racquet
racquet
Joined: Dec 31, 2014
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March 18th, 2017 at 7:43:51 AM permalink
So the running count is nine after the first round (assume a full table and a lot of low cards. Rare, but for this example...) in a six deck game. 23 cards were dealt to six hands and a dealer.

The true count is 1.619.

Assume further a strategy that says bet 1 unit at TC < +1, two units at TC +1, and 4 units at TC +2. Assume one unit = $10.

At a table that would allow you to bet with chips and spare change, I think the bet called for with a true count of 1.619 would be $32.38. That amount could be wrong, but it's good enough for this example.

Nobody has the agility to arrive at this precise number while sitting at the table. Nobody is going to bet even $32 at a $10 table.

If I were to see a running count of nine after the first round in a shoe (where I started with one unit - $10) I might bet $10 again, I might bet $20. I'd think: RC of nine divided by six is... something more than one, but it's the first round, and anything more than $20 is too radical a jump. 23 cards out of 512 is a very small sample, and uh-oh, the dealer wants to know whether I'm in this round, because I'm taking all this time to calculate.

At an early point in a shoe at a low TC, it might matter, but not as much as when the TC is high.

If you bet 7 units at TC +3 and 9 units at +4 however, an accurate TC of 8.2 makes a big difference. Throw in a split and a double, and we're talking real money - 6 or 8 units difference between TC +3 and TC +4.

I do the math in my head as fast as I can, but I get too excited at high counts. I think to myself that with this high a count, being accurate doesn't matter. I probably err on the side of putting out MORE than a precise calculation calls for, probably miss downward swings in the TC and estimate that more of the shoe has been dealt than is true.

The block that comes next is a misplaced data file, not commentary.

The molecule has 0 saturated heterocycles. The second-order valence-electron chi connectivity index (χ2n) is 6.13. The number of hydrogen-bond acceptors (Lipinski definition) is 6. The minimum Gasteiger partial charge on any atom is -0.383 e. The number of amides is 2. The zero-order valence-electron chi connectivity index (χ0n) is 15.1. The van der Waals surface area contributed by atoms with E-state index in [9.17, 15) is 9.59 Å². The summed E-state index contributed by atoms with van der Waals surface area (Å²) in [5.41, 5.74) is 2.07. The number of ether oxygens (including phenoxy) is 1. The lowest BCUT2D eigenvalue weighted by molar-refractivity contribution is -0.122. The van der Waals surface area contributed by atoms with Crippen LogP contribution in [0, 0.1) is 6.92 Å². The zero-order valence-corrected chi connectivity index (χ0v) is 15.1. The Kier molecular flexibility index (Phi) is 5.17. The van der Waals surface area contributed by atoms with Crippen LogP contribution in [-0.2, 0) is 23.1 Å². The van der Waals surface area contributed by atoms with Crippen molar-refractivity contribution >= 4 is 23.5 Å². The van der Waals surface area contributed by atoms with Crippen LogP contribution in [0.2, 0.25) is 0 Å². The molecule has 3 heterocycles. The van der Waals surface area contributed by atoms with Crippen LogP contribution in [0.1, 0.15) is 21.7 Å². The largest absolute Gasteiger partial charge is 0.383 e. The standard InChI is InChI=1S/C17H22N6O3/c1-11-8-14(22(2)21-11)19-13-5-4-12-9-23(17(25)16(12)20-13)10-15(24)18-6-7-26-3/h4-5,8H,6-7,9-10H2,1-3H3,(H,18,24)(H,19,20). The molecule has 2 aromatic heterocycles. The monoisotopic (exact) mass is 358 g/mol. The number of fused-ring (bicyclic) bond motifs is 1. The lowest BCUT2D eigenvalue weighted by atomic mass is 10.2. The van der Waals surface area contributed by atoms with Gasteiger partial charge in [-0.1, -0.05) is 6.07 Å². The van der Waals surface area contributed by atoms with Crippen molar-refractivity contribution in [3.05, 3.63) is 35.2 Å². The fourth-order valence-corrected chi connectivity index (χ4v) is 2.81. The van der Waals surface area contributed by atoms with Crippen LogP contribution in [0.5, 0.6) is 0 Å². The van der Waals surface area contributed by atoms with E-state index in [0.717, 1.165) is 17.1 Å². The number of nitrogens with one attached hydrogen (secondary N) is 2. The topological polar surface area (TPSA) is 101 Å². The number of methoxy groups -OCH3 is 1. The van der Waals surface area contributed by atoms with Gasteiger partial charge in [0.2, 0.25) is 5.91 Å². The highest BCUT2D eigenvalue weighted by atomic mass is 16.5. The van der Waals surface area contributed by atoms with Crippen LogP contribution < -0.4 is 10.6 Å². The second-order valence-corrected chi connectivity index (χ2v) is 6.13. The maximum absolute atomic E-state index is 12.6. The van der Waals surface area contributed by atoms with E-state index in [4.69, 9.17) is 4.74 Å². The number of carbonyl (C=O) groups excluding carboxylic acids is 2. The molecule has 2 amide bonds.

I don't know how bad this tendency is. Being more aggressive at a high count - essentially increasing the slope of the ramp in mid-shoe - might be beneficial. But this is an endeavor that lives on a razor-thin margin, analyzed and strategized by folks with more than an "impression" or a "feeling". I am guessing that there are those who will say that more significant digits matter a lot. But are they in the real world betting $32 at a $10 table?

So how to arrive at a more precise wager? Is there a general approach? Truncate the TC so as not to be too exposed? Round up to gain an advantage? Bet 8 units when the TC is "not quite" +4? At a positive count, don't worry, be happy?
TomG
TomG
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March 18th, 2017 at 12:59:00 PM permalink
Quote: racquet

So how to arrive at a more precise wager?



My solution is to not even worry about precision. To me, the most important thing is to know when the crossover point is from player edge to house edge. So long as you are sure of this (to make up for my lack of skill I use anything over +2, which covers just about every 3-2 game). Once we know the count is over +2, aggressiveness is more important than precision. At the low limit tables, stay at 4x the minimum at ~+2, lower the bet at +1 or lower, and if it's +3 or higher I just keep doubling the bet until the count drops or it's time to shuffle. Almost always able to spread from $5 to at least $120 (sometimes even $200) within 40 minutes, even at a 55% double deck game.